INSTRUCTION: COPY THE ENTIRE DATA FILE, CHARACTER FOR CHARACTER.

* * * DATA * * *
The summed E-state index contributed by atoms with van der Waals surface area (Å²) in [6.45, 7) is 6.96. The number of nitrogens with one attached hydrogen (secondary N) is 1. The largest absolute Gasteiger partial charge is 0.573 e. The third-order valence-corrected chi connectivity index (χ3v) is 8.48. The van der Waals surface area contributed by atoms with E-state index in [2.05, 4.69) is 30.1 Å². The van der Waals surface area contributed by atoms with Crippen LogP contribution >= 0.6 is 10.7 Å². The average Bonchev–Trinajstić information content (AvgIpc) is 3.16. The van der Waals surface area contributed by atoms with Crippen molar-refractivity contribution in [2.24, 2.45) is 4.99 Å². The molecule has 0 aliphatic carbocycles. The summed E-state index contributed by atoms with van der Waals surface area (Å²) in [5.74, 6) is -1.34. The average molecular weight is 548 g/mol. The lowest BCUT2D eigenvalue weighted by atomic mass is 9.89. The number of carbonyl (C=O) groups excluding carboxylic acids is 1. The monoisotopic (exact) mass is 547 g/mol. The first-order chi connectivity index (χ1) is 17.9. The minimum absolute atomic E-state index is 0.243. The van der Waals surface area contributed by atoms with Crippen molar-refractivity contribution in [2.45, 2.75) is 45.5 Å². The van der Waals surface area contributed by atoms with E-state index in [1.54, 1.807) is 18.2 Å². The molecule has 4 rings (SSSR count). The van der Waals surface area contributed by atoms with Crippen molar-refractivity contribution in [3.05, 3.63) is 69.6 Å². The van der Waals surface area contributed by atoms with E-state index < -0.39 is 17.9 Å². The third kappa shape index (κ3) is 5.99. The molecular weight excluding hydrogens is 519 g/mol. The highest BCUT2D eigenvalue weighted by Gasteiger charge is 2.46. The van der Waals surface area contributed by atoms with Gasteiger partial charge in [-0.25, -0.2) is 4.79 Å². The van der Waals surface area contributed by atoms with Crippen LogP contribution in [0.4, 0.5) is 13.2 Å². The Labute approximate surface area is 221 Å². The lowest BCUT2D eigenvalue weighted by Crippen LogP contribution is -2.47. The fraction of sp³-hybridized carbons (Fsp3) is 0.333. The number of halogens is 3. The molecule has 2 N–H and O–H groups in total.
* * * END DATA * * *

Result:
The summed E-state index contributed by atoms with van der Waals surface area (Å²) in [6.45, 7) is 6.96. The number of nitrogens with one attached hydrogen (secondary N) is 1. The largest absolute Gasteiger partial charge is 0.573 e. The third-order valence-corrected chi connectivity index (χ3v) is 8.48. The van der Waals surface area contributed by atoms with E-state index in [2.05, 4.69) is 30.1 Å². The van der Waals surface area contributed by atoms with Crippen LogP contribution >= 0.6 is 10.7 Å². The average Bonchev–Trinajstić information content (AvgIpc) is 3.16. The van der Waals surface area contributed by atoms with Crippen molar-refractivity contribution in [2.24, 2.45) is 4.99 Å². The molecule has 0 aliphatic carbocycles. The summed E-state index contributed by atoms with van der Waals surface area (Å²) in [5.74, 6) is -1.34. The average molecular weight is 548 g/mol. The lowest BCUT2D eigenvalue weighted by atomic mass is 9.89. The number of carbonyl (C=O) groups excluding carboxylic acids is 1. The monoisotopic (exact) mass is 547 g/mol. The first-order chi connectivity index (χ1) is 17.9. The minimum absolute atomic E-state index is 0.243. The van der Waals surface area contributed by atoms with Crippen molar-refractivity contribution in [2.45, 2.75) is 45.5 Å². The van der Waals surface area contributed by atoms with E-state index in [1.54, 1.807) is 18.2 Å². The molecule has 4 rings (SSSR count). The van der Waals surface area contributed by atoms with Crippen molar-refractivity contribution in [3.05, 3.63) is 69.6 Å². The van der Waals surface area contributed by atoms with E-state index < -0.39 is 17.9 Å². The third kappa shape index (κ3) is 5.99. The molecular weight excluding hydrogens is 519 g/mol. The highest BCUT2D eigenvalue weighted by Gasteiger charge is 2.46. The van der Waals surface area contributed by atoms with Gasteiger partial charge in [-0.25, -0.2) is 4.79 Å². The van der Waals surface area contributed by atoms with Crippen LogP contribution in [0.4, 0.5) is 13.2 Å². The Labute approximate surface area is 221 Å². The lowest BCUT2D eigenvalue weighted by Crippen LogP contribution is -2.47. The fraction of sp³-hybridized carbons (Fsp3) is 0.333. The number of halogens is 3. The molecule has 2 N–H and O–H groups in total.